Album: Annexation (EP)
As far as I’m concerned, there are two kinds of people in this world: people who scream from the movie in movie theatres, and people who scream at the movie in movie theatres. Let’s take my favorite example: the horror film. There are the people who jump out of their seat, screeching and shocked from the gruesome display of gory abandon before their eyes, or there are people who are too busy yelling, “why the hell did you walk into the dark room in the first place!” to even be scared. However, AdiaphorA’s latest EP, Annexation, will quell even the second group of moviegoers and film connoisseurs’ cries. Filled with near-palpable amounts of haunting tension and only the most extreme and gut-wrenching grooves, Annexation is an EP which strikes fear and awe into the mind and heart of the listener, rendering them practically incapable of doing anything else but sitting back and listening.
“Behold the Structure” is the figurative don’t walk towards the noise moment that AdiaphorA provide the listener—a warning, if you will, that things are going to get rough. This warning, however, is purely based on formalities, as, after sheer seconds, Annexation plunges into the dark, murky depths of progressive, downtuned heaviness that AdiaphorA are known for. The instrumentation on Annexation is responsible for a mood so persistent in it’s pitch black and suffocating nature that, even with such a short run time, the EP still feels dense and packed with devastation. Bulldozing, pummeling percussion cracks the listener’s ribs and breaks open their chest, while winding, grimy bass riffs and completely filthy grooves worm their way inside. Once inside, there is simply no saving the listener. Furiously fretted sections of shred grow side-by-side with stunningly heavy and soul-slamming breakdowns which function as if a parasitic host to the listener’s head, getting caught there and taking over their brain entirely. “Enlightened Ones” features several of these moments, with grooves that are so bouncy, and riffs that cut so deeply they seem simply engineered to get caught in the listener’s cranium and stay lodged there for days.
Annexation is a short EP–as such, these grooves and riffs don’t have much time to incubate, so to speak. They either need some sort of catalyst, or they’ll wither away and die, taking the listener’s interest with them. Fortunately, AdiaphorA have just the enzyme to enable such a catastrophic takeover of the listener’s sentience. Annexation is just as vocally aggressive as it is instrumentally driving. While the absolutely riveting and skin-rending musicianship is strong in and of itself, it works in a one-two punch to deliver the vocals straight into the listener’s head. This vocal attack–which ranges from a beefy, low-end growl to a visceral, high-pitched screech (and everything in between) is what truly hits home, and grows from the seeds of misanthropy laid by the lurid and violent guitars and the monstrous, booming bass.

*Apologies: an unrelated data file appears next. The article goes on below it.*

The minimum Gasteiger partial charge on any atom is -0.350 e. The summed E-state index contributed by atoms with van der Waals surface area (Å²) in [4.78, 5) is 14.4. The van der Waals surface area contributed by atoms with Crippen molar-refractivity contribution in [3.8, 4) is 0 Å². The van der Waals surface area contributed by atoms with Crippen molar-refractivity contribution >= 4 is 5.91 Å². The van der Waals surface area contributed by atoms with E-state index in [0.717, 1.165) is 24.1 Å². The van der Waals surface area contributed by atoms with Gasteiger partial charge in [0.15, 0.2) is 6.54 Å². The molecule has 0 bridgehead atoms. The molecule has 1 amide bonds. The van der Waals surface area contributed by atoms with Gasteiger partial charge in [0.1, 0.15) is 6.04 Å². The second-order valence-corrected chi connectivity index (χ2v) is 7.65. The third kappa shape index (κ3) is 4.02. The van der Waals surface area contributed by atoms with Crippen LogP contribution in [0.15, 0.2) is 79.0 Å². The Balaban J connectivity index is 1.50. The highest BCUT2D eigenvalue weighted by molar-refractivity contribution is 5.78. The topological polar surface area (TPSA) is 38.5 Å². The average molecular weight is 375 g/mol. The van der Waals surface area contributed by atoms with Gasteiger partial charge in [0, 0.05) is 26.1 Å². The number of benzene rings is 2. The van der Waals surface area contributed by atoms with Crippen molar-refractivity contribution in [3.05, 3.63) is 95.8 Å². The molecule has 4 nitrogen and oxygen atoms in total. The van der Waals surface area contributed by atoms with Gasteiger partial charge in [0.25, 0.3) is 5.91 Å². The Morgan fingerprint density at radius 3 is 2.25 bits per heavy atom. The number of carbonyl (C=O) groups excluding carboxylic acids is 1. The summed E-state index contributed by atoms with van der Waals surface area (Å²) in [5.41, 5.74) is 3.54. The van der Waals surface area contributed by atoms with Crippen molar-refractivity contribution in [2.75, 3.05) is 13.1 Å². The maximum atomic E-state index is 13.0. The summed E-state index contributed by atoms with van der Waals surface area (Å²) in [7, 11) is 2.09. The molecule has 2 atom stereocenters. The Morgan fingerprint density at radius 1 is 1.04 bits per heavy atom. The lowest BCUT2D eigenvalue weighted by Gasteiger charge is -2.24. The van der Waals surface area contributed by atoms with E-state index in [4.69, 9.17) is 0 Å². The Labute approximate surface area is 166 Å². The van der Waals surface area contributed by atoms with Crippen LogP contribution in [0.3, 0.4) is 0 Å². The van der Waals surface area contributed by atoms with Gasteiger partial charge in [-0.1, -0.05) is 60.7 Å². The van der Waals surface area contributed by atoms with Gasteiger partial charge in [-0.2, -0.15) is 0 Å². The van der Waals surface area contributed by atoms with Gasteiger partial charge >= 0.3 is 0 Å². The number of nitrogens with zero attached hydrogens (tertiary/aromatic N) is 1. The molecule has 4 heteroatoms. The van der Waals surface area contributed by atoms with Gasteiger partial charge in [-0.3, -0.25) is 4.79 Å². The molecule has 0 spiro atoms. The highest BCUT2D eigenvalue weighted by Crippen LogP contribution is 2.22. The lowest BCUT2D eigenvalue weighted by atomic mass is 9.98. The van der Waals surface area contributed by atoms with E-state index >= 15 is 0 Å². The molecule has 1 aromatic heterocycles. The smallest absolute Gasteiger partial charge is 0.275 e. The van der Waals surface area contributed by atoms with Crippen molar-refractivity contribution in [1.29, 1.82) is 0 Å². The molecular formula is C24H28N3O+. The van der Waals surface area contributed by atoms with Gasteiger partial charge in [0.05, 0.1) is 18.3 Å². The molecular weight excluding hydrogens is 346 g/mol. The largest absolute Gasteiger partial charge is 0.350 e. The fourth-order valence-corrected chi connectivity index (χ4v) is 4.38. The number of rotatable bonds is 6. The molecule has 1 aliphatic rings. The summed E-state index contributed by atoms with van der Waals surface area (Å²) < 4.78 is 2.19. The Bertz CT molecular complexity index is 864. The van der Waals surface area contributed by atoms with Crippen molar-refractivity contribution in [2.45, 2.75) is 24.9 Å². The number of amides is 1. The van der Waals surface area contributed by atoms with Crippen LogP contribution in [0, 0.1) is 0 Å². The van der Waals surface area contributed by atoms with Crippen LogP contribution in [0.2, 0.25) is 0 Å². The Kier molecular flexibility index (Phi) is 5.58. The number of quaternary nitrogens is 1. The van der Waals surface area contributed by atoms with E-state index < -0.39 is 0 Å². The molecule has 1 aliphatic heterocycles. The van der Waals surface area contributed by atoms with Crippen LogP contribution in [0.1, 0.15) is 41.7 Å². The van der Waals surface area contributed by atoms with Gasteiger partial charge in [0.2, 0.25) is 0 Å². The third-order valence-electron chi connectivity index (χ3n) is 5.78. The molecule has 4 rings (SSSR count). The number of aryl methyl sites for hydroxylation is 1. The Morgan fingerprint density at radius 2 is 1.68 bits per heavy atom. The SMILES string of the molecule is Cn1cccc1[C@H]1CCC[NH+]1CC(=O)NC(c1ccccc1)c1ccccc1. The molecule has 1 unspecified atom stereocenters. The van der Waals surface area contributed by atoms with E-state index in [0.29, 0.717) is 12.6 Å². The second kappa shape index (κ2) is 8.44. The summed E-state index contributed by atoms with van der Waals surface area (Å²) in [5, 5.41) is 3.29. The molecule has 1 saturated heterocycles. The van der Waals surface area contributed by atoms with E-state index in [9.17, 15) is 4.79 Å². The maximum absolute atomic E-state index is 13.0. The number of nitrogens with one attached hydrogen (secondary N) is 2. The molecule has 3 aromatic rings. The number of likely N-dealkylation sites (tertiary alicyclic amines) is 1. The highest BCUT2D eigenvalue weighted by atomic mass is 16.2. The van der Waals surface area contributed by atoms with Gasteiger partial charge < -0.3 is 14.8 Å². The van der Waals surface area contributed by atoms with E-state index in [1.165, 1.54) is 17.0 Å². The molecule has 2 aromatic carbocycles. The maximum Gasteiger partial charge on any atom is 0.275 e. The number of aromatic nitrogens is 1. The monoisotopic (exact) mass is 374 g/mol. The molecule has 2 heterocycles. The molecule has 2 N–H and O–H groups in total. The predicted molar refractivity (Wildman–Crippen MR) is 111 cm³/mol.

It’s this dynamic–a dialectic use of vocals and instrumentation—which set AdiaphorA apart from the efforts of their peers. Even with such a short span to do so, the band craft a catchy and demoralizing experience so expertly that the listener feels as if they’ve just gone through an entire full-length release of densely packed and expertly written music. Annexation’s self-titled track, for example, is comprised of a series of tempo-changes and riveting riffs that are so enthralling the listener feels like the par-for-the-course three and a half minute run time passed in a second, but could have been a lifetime. The EP creates a chasm, of sorts, where time seems to get distorted, allowing the listener to enjoy the release thoroughly after one play through, but providing them the energy and opportunity to give it multiple spins. While at first this dense and devastatingly heavy dynamic seems like it might be a detriment to the band, once the listener warms up to it, they release that AdiaphorA are truly masters of their craft–a craft which includes infecting the listener’s mind with only the raunchiest riffs and crunchiest breakdowns.
If walking towards the mysterious noise, or exploring the moon-lit forest is the horror-movie equivalent to AdiaphorA’s latest release, then count me in. While it comes from subtle, tumultuous beginnings, Annexation morphs—rapidly—into a beast to be reckoned with. Armed with dynamic, diverse vocals and nothing but the heaviest, most progressive instrumentation the genre has to offer, it seems as if the only downfall this release faces is that—like most horror movies—the run time is just a little too short.
For Fans Of: Oceano, Every Hand Betrayed, Impale the Betrayer, Prime Meridian
By: Connor Welsh